A federal judge ruled Monday that foreign terror suspects held in Cuba can challenge their confinement in U.S. courts and she criticized the Bush administration for holding hundreds of people without legal rights.
Judge Joyce Hens Green, handling claims filed by about 50 detainees at the U.S. Navy base at Guantanamo Bay (search), said the Supreme Court made clear last year that they have constitutional rights that lower courts should enforce.
"Although this nation unquestionably must take strong action under the leadership of the commander in chief to protect itself against enormous and unprecedented threats," she wrote, "that necessity cannot negate the existence of the most basic fundamental rights for which the people of this country have fought and died for well over 200 years."
Green also ruled that hearings set up by the government to determine if the prisoners are "enemy combatants" are unconstitutional. Those hearings, called Combatant Status Review Tribunals (search), had been criticized by civil rights groups because detainees are not represented by lawyers and are not told of some of the evidence against them — including some information that the judge said may have been obtained by torture or coercion.
"Her opinion sends a message to the rest of the world that democracy is still here," said Barbara Olshansky, an attorney with the New York-based Center for Constitutional Rights (search), which is representing detainees.
The decision conflicts with a ruling two weeks ago by another federal judge in the same court who considered a similar lawsuit brought by a different group of detainees. U.S. District Judge Richard Leon found last year's Supreme Court ruling did not provide Guantanamo detainees the legal basis to try to win their freedom in American courts.
At the White House, presidential spokesman Scott McClellan took issue with the ruling, noting that it was directly at odds with the earlier one and saying the Justice Department "will review this matter."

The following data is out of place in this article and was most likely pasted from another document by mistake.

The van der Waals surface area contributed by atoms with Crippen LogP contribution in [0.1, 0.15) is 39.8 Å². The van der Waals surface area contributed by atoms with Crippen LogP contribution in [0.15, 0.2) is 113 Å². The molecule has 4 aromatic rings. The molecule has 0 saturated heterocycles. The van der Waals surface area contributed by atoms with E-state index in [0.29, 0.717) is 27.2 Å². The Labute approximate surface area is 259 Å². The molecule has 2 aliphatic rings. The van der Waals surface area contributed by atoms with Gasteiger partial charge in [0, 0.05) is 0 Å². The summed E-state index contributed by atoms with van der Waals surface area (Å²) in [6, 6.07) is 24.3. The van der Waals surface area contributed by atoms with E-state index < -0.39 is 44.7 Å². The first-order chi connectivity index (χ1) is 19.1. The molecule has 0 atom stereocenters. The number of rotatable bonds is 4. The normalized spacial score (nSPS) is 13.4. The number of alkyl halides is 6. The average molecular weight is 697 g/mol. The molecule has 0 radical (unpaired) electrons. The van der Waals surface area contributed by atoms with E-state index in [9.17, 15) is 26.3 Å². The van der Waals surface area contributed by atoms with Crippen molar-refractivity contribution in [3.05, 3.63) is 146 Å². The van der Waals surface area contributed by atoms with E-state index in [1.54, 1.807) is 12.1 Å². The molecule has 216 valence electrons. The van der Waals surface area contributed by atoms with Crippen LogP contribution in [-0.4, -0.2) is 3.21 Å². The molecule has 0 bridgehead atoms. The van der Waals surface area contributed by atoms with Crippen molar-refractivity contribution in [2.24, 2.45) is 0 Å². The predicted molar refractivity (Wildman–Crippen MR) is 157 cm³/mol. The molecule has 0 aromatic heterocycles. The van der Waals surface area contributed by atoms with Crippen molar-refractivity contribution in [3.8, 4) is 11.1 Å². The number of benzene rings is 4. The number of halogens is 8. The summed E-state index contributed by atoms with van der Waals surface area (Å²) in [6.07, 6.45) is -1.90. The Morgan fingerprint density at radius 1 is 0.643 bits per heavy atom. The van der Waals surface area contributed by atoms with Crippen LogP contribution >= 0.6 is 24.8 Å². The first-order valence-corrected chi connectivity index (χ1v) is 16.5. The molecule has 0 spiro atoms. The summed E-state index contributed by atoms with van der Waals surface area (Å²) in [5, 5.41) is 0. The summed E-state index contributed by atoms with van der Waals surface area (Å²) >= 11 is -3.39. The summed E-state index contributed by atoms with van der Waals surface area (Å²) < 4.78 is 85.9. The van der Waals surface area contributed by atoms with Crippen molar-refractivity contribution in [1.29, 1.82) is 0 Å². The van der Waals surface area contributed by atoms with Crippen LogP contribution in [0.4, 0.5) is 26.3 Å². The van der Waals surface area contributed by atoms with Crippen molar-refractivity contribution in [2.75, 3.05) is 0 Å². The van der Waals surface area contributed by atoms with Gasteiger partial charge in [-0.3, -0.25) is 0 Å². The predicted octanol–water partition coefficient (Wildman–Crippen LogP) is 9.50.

About 550 detainees are being held at the Navy base, accused of being enemy combatants. The prisoners, all men from 42 countries, were mainly swept up in the U.S.-led war in Afghanistan.
Leon concluded that foreign citizens captured and detained outside the United States have no rights under the Constitution or international law.
Green flatly disagreed. She said detainees may fight their indefinite detentions as a violation of their constitutional due process rights. And some also may have claims that their rights were violated under the Geneva Convention (search), she said.
In addition, Green said that the government's definition of whom it can detain indefinitely may be too broad. She cited as an example given in an earlier court hearing — "a little old lady in Switzerland who writes a check to what she thinks is a charity that helps orphans in Afghanistan but (what) really is a front to finance Al Qaeda activities."
Under the military appeals process, detainees may challenge their status as enemy combatants at the review tribunals as well as at annual administrative hearings that determine whether they still pose a threat or have valuable intelligence.
In addition, detainees may be subject to military trials. However, defendants in such cases have fewer legal rights than prisoners of war. U.S. District Judge James Robertson ruled in November that the trials denied basic legal rights and ordered the military to come up with a new procedure. The government is appealing.